LAW326 Human Rights

Updated: 12 November 2019
Credit Points 6
Offering Not offered in 2020
Intensive School(s) None
Supervised Exam There is no supervised examination.
Pre-requisites 36cp in Law including (LS160 or LS161 or LAW161) and (LS220 or LAW220)
Co-requisites None
Restrictions LAW335 or LS235 or LS335 or LLM526
Notes None
Combined Units LLM526 - Human Rights
Coordinator(s) Greg Carne (
Unit Description

The study of human rights currently raises some of the most important issues in Australia and the world. This unit presents the origin and structure of human rights within the context of international legal relations, including the law of peace and war, as complemented by national law. The unit covers, inter alia, the following topics: origin, content, nature, scope and implementation of human rights; human rights protection in the UN system and regional systems; prohibition of discrimination; minority rights; right to self-determination; human rights and terrorism; human rights and the environment; Australia and human rights.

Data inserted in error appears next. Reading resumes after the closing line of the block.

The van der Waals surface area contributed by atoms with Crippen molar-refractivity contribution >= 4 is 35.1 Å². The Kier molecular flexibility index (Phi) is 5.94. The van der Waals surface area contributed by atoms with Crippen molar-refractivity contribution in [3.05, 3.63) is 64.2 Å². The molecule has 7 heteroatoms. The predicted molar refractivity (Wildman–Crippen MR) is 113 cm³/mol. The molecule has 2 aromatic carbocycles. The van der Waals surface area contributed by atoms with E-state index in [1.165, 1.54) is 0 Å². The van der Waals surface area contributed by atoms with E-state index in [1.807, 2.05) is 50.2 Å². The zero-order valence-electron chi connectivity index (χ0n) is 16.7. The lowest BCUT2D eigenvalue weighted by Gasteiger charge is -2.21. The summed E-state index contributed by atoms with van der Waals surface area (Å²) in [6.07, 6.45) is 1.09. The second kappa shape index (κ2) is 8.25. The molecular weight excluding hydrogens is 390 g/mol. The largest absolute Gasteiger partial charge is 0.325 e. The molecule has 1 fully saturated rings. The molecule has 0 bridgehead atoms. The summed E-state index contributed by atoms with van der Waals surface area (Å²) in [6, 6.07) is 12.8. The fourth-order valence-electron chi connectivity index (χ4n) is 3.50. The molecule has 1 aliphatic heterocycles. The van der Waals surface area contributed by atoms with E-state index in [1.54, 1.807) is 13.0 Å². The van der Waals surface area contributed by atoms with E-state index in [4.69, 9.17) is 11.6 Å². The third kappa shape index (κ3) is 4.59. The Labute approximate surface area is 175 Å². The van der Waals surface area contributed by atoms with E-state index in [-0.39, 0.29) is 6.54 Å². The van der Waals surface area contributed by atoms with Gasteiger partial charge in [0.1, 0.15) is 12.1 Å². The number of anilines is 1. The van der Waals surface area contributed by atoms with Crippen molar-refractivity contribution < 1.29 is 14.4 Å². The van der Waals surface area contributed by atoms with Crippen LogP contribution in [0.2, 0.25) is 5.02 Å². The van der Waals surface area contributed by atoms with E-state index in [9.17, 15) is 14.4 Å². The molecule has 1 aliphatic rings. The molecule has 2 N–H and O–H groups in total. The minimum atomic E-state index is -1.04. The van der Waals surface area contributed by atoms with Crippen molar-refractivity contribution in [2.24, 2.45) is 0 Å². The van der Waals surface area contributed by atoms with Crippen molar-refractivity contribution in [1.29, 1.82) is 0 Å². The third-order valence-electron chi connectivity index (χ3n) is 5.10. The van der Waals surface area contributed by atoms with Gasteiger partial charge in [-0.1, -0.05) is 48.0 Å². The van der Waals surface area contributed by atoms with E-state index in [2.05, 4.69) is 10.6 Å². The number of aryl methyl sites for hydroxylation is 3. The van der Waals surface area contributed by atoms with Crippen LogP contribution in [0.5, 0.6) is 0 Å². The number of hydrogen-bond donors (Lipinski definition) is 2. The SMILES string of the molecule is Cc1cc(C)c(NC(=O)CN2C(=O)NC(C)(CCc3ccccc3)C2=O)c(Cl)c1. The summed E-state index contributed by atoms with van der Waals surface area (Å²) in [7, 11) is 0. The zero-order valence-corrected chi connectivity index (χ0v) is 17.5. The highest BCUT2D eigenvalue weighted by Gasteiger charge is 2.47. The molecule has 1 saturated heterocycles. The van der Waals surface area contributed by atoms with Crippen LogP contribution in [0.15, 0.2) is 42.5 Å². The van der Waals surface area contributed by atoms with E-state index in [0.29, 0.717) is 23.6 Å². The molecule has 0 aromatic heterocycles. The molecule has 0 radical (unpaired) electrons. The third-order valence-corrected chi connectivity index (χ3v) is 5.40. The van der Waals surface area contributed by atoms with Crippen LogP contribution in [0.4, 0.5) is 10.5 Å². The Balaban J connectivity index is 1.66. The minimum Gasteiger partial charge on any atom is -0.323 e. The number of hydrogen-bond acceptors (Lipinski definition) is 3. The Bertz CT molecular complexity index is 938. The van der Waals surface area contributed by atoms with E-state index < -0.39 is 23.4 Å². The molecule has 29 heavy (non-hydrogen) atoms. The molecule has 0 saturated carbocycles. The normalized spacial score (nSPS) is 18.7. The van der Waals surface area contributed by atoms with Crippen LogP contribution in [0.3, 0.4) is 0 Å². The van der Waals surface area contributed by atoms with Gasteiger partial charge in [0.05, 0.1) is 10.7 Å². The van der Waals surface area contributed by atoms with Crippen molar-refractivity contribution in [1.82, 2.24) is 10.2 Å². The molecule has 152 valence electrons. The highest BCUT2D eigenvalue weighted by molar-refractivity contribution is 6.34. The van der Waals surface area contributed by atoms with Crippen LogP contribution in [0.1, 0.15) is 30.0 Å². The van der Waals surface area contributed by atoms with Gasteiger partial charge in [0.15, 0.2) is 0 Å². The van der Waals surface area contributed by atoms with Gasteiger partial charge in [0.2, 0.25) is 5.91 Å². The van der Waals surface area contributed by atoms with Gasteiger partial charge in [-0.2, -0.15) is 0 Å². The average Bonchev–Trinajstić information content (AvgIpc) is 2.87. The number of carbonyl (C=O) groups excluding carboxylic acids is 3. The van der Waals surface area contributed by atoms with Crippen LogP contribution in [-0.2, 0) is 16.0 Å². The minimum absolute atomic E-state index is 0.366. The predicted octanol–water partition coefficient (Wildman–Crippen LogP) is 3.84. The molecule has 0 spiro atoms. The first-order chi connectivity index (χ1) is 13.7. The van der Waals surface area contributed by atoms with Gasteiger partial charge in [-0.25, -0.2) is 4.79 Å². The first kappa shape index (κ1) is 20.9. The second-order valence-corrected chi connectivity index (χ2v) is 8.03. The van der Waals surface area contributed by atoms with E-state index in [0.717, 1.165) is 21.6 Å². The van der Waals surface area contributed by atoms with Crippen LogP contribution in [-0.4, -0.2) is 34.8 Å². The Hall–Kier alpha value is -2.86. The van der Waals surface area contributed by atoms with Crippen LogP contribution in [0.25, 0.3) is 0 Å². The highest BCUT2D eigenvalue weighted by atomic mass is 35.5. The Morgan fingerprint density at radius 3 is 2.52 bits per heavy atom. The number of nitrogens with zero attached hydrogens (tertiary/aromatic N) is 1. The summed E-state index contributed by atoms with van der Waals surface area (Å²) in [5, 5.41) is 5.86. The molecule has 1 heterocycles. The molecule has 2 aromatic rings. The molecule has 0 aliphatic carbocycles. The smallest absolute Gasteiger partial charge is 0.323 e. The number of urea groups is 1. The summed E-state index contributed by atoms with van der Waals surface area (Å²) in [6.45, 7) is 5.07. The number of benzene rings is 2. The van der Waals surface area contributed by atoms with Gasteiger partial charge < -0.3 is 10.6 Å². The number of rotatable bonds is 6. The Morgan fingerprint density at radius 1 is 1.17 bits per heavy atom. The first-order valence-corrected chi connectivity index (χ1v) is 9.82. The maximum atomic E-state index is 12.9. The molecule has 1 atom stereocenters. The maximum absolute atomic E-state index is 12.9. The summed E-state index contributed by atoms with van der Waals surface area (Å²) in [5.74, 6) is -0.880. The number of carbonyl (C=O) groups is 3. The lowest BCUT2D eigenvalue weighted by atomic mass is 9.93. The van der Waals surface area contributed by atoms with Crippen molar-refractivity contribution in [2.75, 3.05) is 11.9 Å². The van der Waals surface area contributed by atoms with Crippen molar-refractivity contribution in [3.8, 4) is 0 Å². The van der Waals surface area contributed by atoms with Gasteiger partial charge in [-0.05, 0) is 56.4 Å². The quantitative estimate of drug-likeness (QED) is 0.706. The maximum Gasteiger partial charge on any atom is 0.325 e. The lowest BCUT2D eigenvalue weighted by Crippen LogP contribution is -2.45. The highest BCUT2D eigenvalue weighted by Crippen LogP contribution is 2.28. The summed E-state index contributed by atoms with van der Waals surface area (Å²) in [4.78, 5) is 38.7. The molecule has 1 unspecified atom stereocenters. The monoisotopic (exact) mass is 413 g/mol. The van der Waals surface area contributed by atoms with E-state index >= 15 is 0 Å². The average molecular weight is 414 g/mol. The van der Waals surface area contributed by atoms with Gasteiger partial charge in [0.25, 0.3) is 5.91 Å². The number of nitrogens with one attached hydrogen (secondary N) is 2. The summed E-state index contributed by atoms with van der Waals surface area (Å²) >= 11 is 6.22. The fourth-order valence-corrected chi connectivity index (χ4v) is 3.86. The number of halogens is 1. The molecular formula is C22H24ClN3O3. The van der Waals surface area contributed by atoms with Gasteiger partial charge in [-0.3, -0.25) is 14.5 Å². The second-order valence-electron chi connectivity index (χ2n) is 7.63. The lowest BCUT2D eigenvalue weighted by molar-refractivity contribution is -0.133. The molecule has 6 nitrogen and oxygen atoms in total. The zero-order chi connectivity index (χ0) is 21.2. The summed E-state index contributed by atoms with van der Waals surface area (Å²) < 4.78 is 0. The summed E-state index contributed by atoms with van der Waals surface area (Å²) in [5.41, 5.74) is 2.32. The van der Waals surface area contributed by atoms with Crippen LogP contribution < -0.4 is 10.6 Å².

Materials Textbook information will be displayed approximately 8 weeks prior to the commencement of the teaching period. Please note that textbook requirements may vary from one teaching period to the next.
Disclaimer Unit information may be subject to change prior to commencement of the teaching period.
Assessment Assessment information will be published prior to commencement of the teaching period.
Learning Outcomes (LO) Upon completion of this unit, students will be able to:
  1. demonstrate a broad and coherent understanding of the underlying principles, structure, institutions and vocabulary of human rights;
  2. use cognitive and creative skills to critically reflect on contemporary human rights issues; and the effectiveness and impact that human rights law has on society;
  3. use initiative and judgement to identify and critically analyse, synthesise, and consolidate a persuasive and coherent legal argument that applies human rights law and theoretical insights, to suggest appropriate actions and remedies for issues relating to human rights; and
  4. demonstrate a well-developed ability to act autonomously to present a clear and coherent exposition of the relevant knowledge that evidences legal research, legal reasoning and professional judgment as to questions relating to human rights issues.